The third group of laws in the Ten Commandments deals with human morality. They are rules that are essential in any community. Thou shall not murder, Thou shall not commit adultery, Thou shall not steal, Thou shall not bear false witness (lie), and Thou shall not covet thy neighbor (Exodus 20). These five separate laws, and their purposes, are self-explanatory. A society cannot survive if the occupants of said society do not agree to live by these specific regulations. They are laws that protect, and keep the order and peace, while still building a sense of community. In these five commandments, it was easy for the Israelites to see the immediate benefits of their obedience. As for the commandments spoken of earlier in the paper (the first five), their usefulness was not as instantaneously apparent or explicit. There was no question that this third group of commandments was a necessity.


The Ten Commandments can be, and still are, used by people to form a strong nation. The evidence can be seen in United States history. The United States is a strong nation founded on the principles of the Ten Commandments. Other nations may change some of the information but the basic concepts remain the same. The Ten Commandments provided the framework that formed the Israelites into a separate (holy) people, forming unity in the fact that everyone must obey those laws. The Ten Commandments were not demands, established by a tyrant, to further oppress the Israelites, as the Egyptians had done. The laws provide accountability and discipline for the Israelites, making them stronger and furthering unity in their community. The purpose of the Ten Commandments was not to overload an already weak and oppressed people with regulations and decrees. The purpose of the Ten Commandments was, and still is, to create a self-sufficient, strong, intelligent, unified people, an example of Godís power to the rest of the world.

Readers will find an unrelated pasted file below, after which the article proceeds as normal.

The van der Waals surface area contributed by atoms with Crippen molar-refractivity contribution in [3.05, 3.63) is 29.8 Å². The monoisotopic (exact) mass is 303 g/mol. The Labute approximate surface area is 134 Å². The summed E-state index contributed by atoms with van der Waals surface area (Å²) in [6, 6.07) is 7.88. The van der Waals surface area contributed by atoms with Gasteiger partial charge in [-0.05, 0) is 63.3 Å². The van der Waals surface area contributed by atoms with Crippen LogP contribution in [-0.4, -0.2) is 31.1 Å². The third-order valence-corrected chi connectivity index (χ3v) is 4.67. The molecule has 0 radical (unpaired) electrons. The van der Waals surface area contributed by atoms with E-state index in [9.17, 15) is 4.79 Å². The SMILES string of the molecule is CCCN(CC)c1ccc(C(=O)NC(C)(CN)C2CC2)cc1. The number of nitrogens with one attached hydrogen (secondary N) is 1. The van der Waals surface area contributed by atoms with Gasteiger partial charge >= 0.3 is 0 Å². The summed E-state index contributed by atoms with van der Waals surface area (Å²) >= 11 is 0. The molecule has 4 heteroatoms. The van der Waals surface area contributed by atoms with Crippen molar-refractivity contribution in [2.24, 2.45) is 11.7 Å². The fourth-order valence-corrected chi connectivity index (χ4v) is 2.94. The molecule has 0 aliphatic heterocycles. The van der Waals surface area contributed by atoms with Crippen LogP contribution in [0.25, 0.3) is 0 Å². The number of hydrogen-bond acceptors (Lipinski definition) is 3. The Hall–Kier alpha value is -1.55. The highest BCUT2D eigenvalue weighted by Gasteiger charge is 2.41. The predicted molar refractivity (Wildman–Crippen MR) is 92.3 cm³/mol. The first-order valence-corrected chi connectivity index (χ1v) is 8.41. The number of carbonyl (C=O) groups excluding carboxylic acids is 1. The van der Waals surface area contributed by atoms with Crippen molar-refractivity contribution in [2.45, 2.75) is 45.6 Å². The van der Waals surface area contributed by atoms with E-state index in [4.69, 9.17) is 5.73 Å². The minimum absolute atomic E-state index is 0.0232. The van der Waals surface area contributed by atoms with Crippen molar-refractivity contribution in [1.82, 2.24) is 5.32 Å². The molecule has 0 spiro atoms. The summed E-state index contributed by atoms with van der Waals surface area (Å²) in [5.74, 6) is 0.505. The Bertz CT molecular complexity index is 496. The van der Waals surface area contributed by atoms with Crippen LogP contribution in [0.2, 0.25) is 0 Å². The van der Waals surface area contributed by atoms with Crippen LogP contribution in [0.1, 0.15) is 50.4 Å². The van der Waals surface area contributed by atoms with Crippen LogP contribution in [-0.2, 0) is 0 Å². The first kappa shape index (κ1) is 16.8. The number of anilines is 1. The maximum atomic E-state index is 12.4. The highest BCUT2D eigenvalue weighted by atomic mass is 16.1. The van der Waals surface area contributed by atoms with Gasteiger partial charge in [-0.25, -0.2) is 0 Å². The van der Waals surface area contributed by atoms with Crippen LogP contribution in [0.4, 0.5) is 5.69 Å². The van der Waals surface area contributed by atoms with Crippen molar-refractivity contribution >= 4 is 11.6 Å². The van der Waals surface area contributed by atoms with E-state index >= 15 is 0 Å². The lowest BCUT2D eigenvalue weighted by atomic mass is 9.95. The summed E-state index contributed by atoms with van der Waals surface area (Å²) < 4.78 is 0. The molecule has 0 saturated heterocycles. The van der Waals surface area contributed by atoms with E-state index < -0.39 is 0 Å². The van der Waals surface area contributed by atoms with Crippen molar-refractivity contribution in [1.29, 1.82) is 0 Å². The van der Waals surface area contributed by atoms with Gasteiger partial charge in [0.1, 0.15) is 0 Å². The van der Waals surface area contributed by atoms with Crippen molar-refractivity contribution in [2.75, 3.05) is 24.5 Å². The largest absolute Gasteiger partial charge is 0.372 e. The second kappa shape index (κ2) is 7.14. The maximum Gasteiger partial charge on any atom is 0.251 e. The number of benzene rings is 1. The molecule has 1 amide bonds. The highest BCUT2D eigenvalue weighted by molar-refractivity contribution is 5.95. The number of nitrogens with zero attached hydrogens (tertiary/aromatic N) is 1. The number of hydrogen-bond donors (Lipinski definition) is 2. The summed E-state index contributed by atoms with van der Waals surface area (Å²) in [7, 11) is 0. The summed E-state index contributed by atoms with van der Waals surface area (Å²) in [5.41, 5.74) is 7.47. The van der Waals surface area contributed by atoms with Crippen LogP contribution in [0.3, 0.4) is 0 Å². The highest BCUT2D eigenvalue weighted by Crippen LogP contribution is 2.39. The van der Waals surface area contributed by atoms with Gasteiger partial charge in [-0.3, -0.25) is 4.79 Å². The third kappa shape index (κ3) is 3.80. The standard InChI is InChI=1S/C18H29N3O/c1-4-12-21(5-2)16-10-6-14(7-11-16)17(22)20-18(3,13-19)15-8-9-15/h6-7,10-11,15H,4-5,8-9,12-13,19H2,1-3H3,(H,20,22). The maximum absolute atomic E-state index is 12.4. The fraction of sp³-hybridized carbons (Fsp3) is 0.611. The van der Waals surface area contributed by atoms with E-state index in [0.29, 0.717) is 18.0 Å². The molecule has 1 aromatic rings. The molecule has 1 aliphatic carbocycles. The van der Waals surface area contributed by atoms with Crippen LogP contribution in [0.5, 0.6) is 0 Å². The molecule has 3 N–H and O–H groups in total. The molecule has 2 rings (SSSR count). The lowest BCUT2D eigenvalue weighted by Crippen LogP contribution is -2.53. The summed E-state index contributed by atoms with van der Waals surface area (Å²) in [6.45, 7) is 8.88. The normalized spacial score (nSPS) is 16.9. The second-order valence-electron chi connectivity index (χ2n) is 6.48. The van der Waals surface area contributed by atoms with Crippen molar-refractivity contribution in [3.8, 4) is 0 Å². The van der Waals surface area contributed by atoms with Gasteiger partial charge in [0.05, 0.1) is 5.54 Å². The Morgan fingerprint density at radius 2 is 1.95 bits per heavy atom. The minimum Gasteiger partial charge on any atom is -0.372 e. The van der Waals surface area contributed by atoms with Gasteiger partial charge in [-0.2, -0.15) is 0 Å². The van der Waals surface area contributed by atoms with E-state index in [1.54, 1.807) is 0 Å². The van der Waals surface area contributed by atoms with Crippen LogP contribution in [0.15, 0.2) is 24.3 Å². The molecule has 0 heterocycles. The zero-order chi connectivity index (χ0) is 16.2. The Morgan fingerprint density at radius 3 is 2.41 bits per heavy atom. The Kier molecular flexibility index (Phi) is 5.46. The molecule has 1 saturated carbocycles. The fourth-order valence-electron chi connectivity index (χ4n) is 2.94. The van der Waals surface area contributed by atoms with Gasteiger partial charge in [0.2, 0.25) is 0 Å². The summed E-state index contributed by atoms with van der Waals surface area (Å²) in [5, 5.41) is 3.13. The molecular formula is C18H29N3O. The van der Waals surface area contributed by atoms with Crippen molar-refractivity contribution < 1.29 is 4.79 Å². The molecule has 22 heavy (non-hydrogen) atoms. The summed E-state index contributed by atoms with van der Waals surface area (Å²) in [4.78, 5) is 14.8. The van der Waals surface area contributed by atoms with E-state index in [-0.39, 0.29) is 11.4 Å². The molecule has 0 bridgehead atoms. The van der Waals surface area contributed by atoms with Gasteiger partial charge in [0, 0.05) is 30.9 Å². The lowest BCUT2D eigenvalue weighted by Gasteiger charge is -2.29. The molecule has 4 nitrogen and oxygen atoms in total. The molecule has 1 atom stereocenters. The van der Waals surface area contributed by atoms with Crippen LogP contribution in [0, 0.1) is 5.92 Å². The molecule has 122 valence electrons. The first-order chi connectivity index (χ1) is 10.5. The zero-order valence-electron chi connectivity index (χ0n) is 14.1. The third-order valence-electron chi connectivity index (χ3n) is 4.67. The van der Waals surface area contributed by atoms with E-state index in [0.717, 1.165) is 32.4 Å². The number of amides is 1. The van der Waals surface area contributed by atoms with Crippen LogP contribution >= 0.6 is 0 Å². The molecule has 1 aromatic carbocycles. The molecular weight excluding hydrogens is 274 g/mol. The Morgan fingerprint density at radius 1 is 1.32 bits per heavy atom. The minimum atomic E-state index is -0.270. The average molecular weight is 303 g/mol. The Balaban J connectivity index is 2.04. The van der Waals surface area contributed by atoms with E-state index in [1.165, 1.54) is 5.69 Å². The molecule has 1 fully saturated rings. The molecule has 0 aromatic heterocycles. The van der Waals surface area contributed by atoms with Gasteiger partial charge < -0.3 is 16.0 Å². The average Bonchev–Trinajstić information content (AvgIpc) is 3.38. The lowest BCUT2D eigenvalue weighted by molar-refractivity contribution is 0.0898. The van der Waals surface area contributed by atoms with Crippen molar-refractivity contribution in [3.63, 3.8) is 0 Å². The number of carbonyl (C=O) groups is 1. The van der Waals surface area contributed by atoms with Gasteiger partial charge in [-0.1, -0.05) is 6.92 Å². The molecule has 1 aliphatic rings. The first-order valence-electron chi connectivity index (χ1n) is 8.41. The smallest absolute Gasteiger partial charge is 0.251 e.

After reading both Exodus and this mini-lecture:

1.  Compare and contrast the society of the Israelites with those of our prior readings, such as the Iliad, The Funeral Speech, Euthyphro, and Sappho?

2.  When comparing American society with that of the Israelites, what are some of the rituals, ceremonies, traditions (ex. holidays) that Americans practice? What is their purpose in our society? **Feel free to also make this comparison with other cultures with which you are familiar**

Note: Rolanda Findlay is a McNair Fellow in the Intellectual Heritage Program for the summer of 2002.